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Automatic telephone dialers, consent, business relationships and the Telephone Consumer Protection Act

The Telephone Consumer Protection Act of 1991[i] (TCPA) restricts telemarketers engaging in telephone solicitations, limiting the use of automatic dialer systems, pre-recorded or computer voice messages, SMS text messages and fax machines. More than 20 years ago when the TCPA was written, our technology did not include smart phones and text messaging features like the ones available today. Over time and recent years the courts have expanded language in the TCPA to consider the use of auto-dialer software in connection with mobile phone and communication technology.

Cell phones are becoming more common as primary phone numbers over land line phones. Telemarketers are able to reach consumers on cell phones much easier than calling them at home on their land line just before dinner. Text messaging to cell phones is also an attractive way to connect with a consumer, when many reports suggest that 90 percent of text messages are read. Today the TCPA protects consumers from telemarketers, collectors, creditors and anyone engaged in sales and marketing from calling and sending us text messages without our consent or being in a existing business relationship.

Consent and existing business relationships are considerations in determining violations of the TCPA.

The law requires a company using automatic dialing software to call or send text messages to have prior written consent, often an element of an existing business relationship with the customer. For example, your cell phone carrier’s service agreements include language where you, the customer gives the cell phone carrier consent to call or text you on your phone. The same language may include an “opt out” provision where you, the customer can withdraw the consent to be contacted. If the cell phone company otherwise did not have your consent, they would violate federal law, the TCPA, by contacting you using an auto-dialer device.

There is a difference between prior express consent and express written consent, which is a higher standard and requirement imposed on marketing firms who want to use an auto-dialer to contact potential customers with offers. Sometimes an auto-dialing system includes the use of a pre-recorded voice message that starts playing when you answer the phone. The TCPA requires an interactive option to opt out of being included on a call list within the first two seconds of a pre-recorded auto-dialed phone call. The next time the phone rings and the voice of a pop culture icon or politician tells you to hold the line for some amazing information, it might be smart to write down the date, time and number that called you and whether you gave anyone consent.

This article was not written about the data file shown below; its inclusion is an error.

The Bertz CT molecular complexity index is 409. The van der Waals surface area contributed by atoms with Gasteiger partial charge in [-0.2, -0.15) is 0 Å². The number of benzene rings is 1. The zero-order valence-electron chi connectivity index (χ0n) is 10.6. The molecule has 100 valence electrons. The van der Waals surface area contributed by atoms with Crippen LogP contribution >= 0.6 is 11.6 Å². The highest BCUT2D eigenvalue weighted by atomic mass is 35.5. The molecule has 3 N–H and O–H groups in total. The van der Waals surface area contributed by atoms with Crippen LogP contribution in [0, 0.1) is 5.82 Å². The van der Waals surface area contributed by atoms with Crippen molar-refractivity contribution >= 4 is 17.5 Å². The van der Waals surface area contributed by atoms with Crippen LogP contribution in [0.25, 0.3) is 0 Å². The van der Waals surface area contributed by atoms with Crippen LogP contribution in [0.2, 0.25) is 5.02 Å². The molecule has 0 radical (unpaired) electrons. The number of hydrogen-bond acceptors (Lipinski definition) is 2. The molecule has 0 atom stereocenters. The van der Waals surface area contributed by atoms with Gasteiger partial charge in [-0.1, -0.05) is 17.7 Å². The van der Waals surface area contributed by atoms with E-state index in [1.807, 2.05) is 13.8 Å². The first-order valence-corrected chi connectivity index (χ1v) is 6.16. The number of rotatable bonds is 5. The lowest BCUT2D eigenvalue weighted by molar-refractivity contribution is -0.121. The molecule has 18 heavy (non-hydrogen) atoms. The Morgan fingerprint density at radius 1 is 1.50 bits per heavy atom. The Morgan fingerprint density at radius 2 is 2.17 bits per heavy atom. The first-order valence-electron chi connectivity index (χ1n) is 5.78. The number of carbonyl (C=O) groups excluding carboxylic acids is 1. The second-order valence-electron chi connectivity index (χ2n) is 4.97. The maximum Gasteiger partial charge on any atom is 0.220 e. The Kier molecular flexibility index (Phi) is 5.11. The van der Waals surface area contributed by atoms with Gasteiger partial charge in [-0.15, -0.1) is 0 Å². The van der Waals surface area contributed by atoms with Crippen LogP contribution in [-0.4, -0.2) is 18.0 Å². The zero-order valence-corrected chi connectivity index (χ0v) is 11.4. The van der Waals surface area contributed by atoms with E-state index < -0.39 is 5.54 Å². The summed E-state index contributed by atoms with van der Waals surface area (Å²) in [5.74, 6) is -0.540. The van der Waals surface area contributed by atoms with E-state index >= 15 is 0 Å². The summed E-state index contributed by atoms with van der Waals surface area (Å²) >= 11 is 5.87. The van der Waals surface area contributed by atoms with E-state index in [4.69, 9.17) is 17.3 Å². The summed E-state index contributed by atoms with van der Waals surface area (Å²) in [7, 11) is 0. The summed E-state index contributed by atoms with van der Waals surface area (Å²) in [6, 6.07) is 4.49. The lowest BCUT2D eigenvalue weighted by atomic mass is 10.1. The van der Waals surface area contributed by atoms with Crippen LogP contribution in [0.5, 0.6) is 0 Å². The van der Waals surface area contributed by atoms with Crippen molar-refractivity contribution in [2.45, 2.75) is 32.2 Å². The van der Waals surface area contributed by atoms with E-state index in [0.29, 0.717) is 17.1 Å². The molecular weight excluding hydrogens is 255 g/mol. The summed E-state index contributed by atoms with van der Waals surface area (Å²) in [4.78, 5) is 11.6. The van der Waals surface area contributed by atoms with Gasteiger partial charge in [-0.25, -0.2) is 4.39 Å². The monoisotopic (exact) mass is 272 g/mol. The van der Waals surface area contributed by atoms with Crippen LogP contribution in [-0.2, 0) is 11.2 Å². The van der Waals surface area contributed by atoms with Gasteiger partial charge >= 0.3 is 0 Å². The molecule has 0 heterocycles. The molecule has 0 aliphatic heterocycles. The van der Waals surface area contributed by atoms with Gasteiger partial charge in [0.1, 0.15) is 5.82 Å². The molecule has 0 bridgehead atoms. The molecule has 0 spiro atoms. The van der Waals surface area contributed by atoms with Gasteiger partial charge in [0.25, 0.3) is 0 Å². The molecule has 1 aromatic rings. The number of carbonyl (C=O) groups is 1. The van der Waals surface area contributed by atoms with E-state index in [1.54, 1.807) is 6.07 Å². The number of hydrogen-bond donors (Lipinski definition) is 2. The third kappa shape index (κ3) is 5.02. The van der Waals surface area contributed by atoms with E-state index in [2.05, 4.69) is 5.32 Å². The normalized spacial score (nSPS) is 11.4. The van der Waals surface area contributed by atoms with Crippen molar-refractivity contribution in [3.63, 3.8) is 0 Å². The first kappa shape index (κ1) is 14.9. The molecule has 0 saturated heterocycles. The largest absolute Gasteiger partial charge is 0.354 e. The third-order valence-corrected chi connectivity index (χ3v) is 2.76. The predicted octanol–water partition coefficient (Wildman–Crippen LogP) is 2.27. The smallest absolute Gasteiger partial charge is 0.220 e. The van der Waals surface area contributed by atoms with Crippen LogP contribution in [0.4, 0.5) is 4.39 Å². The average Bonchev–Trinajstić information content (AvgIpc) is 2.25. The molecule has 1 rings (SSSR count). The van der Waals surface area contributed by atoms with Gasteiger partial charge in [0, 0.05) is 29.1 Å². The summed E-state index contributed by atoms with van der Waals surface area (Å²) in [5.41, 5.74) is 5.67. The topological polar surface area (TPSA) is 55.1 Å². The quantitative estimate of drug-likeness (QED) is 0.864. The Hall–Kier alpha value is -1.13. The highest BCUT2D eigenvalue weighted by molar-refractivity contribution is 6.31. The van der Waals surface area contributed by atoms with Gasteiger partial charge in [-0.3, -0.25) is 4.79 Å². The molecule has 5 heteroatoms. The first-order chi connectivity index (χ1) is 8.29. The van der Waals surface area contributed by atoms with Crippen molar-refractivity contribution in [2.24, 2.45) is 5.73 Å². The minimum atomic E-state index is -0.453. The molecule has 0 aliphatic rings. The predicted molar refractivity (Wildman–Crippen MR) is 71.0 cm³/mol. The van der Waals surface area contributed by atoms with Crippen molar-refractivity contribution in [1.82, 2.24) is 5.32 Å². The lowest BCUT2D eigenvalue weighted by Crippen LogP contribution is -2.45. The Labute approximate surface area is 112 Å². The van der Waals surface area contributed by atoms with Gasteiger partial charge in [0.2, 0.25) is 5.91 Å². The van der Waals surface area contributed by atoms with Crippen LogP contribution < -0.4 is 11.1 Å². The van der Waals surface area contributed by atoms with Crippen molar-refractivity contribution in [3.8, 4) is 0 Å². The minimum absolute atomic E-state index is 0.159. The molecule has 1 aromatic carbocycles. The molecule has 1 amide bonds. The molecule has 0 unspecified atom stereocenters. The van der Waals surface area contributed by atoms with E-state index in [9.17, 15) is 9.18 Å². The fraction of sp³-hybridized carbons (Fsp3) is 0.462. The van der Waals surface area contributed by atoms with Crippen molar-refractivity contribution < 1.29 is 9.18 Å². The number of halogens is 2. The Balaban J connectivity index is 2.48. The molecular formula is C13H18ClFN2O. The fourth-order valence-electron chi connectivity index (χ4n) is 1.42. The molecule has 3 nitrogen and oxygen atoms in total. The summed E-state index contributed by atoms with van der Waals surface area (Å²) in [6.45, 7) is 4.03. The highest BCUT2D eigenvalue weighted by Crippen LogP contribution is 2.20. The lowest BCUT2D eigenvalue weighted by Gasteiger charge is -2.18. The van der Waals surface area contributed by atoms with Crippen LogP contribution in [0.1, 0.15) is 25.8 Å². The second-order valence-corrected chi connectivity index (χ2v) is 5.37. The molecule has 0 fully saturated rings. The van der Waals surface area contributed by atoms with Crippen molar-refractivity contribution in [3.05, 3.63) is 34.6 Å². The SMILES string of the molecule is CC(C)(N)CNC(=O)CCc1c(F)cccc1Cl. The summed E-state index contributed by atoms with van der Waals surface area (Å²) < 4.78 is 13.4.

Consumers are encouraged to keep telephone logs and make note of unauthorized robo-calls.  

Habitually writing down or keeping a going record of incoming phone calls is a good practice, especially if you want to help catch and stop companies from violating your rights to not be called and messaged on your cell phone or at home on your land line phones. Companies make large profits engaging in telesales and credit collection firms rely on auto-dialers and technology to try and call and reach as many targeted people as possible. If these companies fail to follow the law our phones could be ringing off the hook and being “blown up” by text messages all day and night long. Many times the plaintiffs in TCPA violation cases are part of a larger class of wronged people, and the class action lawsuits with huge jury verdicts matter.

Violations of the TCPA, when auto-dialers are used to contact people without prior required consent are $500 per call, and if and when the violations are willful, the damages may be trebled to $1,500 per call. If a large company buys or otherwise has a list of phone numbers, imagine a seemingly infinite list, an auto-dialer can generate so many phone calls that TCPA damages for violations can be in the billions of dollars. Where there is large profit to be made there is large exposure to liability for not following federal law, the TCPA.

Do you get calls on your phone for other people, or was your number recycled? The TCPA applies to situations in which you might not even realize the caller is violating federal law.

The Zamparo Law Group, P.C. is a consumer protection law and litigation firm that files lawsuits against violators of the TCPA and federal and state consumer protection laws. Teaching consumers how to spot consumer rights violations is important because informed consumers can stand up to those who violate the law. If you have been receiving calls or messages from individuals to whom you did not give consent to contact you, it is possible there is a violation of the TCPA and the attorneys at the Zamparo Law Group are available to talk to you.

To learn more about consumer protection law and the Zamparo Law Group, please visit the firm’s website. You may also ask for a free case review. The Zamparo Law Group is connected on social media, please follow us and share our resources we share on our Facebook page. You may call the Zamparo Law Group with any questions by dialing (224) 875-3202.

 

[i] The Telephone Consumer Protection Act, 47 U.S.C. § 277